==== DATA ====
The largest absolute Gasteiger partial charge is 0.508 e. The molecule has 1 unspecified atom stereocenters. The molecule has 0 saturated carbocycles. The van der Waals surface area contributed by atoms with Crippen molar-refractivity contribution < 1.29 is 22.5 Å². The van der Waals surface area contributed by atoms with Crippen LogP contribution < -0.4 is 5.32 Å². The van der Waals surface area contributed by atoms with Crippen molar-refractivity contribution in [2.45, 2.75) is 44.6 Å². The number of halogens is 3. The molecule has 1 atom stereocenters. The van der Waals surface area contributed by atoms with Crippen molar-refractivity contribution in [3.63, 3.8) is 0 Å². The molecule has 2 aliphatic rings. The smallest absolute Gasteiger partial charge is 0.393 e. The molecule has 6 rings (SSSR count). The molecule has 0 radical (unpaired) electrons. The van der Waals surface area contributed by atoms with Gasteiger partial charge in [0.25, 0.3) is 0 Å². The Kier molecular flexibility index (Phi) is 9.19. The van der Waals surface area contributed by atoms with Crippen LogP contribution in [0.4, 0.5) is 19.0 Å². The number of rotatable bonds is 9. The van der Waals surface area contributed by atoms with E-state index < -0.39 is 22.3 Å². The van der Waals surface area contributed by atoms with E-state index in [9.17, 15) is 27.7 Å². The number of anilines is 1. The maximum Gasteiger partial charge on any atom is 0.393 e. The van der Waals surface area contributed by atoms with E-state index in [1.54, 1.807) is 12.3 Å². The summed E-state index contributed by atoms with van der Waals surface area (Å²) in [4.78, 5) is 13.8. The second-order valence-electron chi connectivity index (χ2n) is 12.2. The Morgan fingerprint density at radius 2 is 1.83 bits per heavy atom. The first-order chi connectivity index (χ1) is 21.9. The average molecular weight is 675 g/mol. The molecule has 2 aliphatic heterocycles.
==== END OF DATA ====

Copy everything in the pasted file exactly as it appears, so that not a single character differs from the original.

The largest absolute Gasteiger partial charge is 0.508 e. The molecule has 1 unspecified atom stereocenters. The molecule has 0 saturated carbocycles. The van der Waals surface area contributed by atoms with Crippen molar-refractivity contribution < 1.29 is 22.5 Å². The van der Waals surface area contributed by atoms with Crippen LogP contribution < -0.4 is 5.32 Å². The van der Waals surface area contributed by atoms with Crippen molar-refractivity contribution in [2.45, 2.75) is 44.6 Å². The number of halogens is 3. The molecule has 1 atom stereocenters. The van der Waals surface area contributed by atoms with Crippen molar-refractivity contribution in [3.63, 3.8) is 0 Å². The molecule has 2 aliphatic rings. The smallest absolute Gasteiger partial charge is 0.393 e. The molecule has 6 rings (SSSR count). The molecule has 0 radical (unpaired) electrons. The van der Waals surface area contributed by atoms with Gasteiger partial charge in [0.25, 0.3) is 0 Å². The Kier molecular flexibility index (Phi) is 9.19. The van der Waals surface area contributed by atoms with Crippen LogP contribution in [0.4, 0.5) is 19.0 Å². The number of rotatable bonds is 9. The van der Waals surface area contributed by atoms with E-state index < -0.39 is 22.3 Å². The van der Waals surface area contributed by atoms with E-state index in [9.17, 15) is 27.7 Å². The number of anilines is 1. The maximum Gasteiger partial charge on any atom is 0.393 e. The van der Waals surface area contributed by atoms with E-state index in [1.54, 1.807) is 12.3 Å². The summed E-state index contributed by atoms with van der Waals surface area (Å²) in [4.78, 5) is 13.8. The second-order valence-electron chi connectivity index (χ2n) is 12.2. The Morgan fingerprint density at radius 2 is 1.83 bits per heavy atom. The first-order chi connectivity index (χ1) is 21.9. The average molecular weight is 675 g/mol. The molecule has 2 aliphatic heterocycles.